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Working Papers


Youth are on the street in large part because they can’t afford housing in or around Toronto.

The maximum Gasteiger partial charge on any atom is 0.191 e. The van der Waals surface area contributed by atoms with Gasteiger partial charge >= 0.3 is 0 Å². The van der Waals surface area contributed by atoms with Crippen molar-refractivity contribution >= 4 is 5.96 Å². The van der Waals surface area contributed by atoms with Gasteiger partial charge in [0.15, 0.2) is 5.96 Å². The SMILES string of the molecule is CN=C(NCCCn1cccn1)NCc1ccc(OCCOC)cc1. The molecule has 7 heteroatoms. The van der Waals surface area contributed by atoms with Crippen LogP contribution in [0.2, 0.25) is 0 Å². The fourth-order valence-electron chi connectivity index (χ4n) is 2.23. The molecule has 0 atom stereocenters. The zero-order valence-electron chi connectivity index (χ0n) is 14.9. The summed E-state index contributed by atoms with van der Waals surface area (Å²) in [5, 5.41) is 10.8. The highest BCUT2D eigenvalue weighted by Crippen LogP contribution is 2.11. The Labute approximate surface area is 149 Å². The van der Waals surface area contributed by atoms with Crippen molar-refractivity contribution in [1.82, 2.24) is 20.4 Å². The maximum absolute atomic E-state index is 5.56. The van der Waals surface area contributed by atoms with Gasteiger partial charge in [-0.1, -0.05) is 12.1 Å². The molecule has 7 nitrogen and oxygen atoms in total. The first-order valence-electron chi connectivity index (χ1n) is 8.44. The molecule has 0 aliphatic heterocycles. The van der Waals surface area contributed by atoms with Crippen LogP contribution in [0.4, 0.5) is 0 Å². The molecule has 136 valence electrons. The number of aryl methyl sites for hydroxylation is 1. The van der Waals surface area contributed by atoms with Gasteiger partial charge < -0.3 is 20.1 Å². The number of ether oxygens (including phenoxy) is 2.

It is estimated that there are between 850-2000 youth experiencing homelessness on any given night in Toronto (City of Toronto, 2018; Gaetz & O'Grady, 2002). When COVID-19 hit the city early in 2020, the already over extended emergency shelter system was further stressed (Perri, Dosani, & Hwang, 2020). There is a lack of focused services to support youth under 25 who are experiencing homelessness to find secure, long term housing (Gaetz & Dej, 2017). We outline the need for the City of Toronto to adopt a Housing First for Youth (HF4Y) approach that is targeted at key populations of youth experiencing homelessness and provides intersectional supports for transitioning out of homelessness into long term, safe, and affordable housing.